A cell-free recombination system for site-specific integration of multigenic shuttle plasmids into the herpes simplex virus type 1 genome.

A cell-free recombination system for site-specific integration of multigenic shuttle plasmids into the herpes simplex virus type 1 genome.

A cell-free recombination system for site-specific integration of multigenic shuttle plasmids into the herpes simplex virus type 1 genome.
The a sequence of herpes simplex virus type 1 (HSV-1) is a region bracketed by two direct repeats named DR1. In this study, we examined the possibility of improving transduction stability in cultured human cells via site-specific genomic integration mediated by adeno-associated virus (AAV) Rep and inverted terminal repeats (ITRs). We report here a new HSV/AAV hybrid amplicon vector system that not only solved problems associated with Rep expression but also markedly improved the stable transduction efficiency of this vector. By analogy to well-characterized bacteriophage systems, the association of these proteins with various forms of capsids, including procapsids, might be expected to clarify their roles in the packaging process. It consists of two covalently linked segments designated long (L) and short (S). Horizontal arrows indicate the directions of primers, transgene, AAV genome, and ITR; bold nucleotides represent sequences from AAV ITR; italic nucleotides represent sequences from AAVS1; vertical arrows and either bold or italic nucleotide (nt) numbers indicate the breakpoints in AAV ITR or AAVS1, respectively; underlined nucleotides are common to AAV ITR and AAVS1; numbers on the left (1 to 8) are the clone numbers. The latter recombinant virus was also ts for growth.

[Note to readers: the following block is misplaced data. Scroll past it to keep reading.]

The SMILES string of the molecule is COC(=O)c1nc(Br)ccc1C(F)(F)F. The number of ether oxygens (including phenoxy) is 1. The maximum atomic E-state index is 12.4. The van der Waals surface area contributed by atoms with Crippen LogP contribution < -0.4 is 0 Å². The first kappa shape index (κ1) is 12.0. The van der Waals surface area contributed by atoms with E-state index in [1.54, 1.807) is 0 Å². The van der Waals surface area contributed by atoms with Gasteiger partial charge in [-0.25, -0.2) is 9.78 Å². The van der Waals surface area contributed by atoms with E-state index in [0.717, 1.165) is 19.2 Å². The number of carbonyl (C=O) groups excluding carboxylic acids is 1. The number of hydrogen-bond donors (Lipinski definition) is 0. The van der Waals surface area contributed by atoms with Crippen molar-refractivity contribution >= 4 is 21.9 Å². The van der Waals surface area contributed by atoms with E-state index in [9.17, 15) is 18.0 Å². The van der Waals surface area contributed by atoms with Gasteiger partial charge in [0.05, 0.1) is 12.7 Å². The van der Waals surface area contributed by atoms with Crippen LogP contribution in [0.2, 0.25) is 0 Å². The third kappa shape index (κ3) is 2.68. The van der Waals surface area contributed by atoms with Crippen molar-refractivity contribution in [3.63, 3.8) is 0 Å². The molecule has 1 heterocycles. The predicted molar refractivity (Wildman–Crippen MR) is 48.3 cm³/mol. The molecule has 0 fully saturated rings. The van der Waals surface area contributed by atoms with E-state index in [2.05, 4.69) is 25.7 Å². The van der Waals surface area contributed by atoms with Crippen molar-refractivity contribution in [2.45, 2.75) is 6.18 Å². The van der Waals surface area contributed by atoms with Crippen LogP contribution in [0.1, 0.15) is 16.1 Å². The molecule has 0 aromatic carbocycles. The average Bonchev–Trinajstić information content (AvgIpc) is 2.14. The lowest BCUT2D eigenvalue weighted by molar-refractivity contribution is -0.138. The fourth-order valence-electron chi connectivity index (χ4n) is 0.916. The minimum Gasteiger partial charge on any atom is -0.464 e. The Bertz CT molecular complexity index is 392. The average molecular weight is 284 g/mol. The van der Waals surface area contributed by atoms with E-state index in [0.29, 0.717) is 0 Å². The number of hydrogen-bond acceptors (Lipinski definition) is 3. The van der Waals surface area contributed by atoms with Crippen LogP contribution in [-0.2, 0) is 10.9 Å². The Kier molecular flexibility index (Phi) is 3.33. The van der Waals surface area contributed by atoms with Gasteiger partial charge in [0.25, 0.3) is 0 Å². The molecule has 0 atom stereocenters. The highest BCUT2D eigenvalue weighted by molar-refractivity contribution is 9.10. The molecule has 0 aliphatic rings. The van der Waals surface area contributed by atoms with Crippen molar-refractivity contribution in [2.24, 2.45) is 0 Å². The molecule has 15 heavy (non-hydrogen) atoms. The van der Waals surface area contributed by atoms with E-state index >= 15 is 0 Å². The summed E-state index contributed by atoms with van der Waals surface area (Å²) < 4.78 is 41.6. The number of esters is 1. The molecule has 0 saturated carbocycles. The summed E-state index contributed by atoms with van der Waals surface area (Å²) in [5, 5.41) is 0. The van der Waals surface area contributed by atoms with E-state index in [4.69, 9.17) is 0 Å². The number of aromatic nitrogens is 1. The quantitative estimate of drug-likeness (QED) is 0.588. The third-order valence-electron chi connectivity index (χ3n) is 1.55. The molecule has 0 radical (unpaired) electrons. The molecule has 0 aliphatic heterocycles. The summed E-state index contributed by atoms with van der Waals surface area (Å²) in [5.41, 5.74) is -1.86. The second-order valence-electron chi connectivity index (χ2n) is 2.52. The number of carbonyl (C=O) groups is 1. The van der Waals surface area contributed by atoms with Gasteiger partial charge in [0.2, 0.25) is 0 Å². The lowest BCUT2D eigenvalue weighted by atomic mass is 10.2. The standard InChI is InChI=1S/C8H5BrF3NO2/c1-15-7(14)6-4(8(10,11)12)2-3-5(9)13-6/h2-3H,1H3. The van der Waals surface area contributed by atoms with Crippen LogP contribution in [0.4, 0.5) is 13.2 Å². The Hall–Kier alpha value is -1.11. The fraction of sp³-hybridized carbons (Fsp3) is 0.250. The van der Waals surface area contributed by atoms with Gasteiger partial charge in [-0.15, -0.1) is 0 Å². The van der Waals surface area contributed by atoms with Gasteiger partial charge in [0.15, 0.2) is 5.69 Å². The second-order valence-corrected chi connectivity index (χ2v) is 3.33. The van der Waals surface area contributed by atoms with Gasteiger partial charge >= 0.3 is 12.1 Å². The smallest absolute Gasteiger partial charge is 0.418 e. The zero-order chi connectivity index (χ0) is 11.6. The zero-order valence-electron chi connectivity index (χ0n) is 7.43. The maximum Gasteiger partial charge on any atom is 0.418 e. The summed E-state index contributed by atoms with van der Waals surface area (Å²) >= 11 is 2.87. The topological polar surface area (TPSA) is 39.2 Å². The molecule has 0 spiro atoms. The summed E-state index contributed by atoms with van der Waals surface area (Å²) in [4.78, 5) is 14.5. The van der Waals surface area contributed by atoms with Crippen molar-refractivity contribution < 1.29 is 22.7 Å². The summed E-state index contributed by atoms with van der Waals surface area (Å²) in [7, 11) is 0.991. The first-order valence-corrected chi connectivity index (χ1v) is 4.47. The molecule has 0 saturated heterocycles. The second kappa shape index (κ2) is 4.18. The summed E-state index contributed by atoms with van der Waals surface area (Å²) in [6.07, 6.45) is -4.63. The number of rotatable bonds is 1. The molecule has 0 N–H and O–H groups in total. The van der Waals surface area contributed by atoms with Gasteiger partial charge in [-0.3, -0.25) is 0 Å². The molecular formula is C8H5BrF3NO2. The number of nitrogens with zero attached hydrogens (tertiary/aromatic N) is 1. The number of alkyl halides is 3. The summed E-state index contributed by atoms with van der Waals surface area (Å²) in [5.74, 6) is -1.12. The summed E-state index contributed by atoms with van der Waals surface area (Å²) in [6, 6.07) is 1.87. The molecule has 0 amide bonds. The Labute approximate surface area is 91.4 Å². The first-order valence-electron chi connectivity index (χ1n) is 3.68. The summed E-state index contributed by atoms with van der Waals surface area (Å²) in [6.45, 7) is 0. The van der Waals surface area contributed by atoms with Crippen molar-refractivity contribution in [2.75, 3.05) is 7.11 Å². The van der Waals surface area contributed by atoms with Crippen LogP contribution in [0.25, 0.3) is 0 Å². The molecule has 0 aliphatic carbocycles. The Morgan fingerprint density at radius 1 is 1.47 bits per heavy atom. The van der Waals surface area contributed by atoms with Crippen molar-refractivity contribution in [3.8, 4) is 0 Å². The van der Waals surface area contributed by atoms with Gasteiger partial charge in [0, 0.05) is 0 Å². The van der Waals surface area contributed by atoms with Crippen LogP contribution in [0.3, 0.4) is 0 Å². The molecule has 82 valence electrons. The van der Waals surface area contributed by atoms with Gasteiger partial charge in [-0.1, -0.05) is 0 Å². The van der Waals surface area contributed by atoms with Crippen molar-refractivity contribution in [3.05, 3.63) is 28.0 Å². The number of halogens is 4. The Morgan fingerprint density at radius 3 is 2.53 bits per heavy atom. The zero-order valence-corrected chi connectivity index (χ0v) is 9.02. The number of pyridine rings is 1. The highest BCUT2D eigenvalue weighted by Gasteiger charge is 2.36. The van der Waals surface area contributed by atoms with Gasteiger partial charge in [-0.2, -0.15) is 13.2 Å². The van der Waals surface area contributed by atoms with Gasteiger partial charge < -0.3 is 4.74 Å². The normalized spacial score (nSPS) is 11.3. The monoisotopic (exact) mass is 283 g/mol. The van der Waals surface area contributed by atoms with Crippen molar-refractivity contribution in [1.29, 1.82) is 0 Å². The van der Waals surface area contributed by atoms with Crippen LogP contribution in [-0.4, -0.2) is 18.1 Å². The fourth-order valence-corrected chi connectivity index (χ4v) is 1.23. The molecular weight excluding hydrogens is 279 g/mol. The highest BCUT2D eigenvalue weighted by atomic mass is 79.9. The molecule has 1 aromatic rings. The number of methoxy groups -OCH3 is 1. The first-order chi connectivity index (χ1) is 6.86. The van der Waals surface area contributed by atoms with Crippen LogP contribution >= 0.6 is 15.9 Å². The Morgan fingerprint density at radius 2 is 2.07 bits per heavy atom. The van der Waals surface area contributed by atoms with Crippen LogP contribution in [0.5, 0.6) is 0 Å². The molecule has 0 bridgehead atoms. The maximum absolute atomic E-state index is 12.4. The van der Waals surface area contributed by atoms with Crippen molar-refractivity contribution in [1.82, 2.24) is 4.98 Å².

The ability to express viral genes from plasmids which can be shuttled into and out of the HSV genome in cell-free recombination reactions makes this a powerful method for performing genetic studies of the biologic properties of viral gene products.

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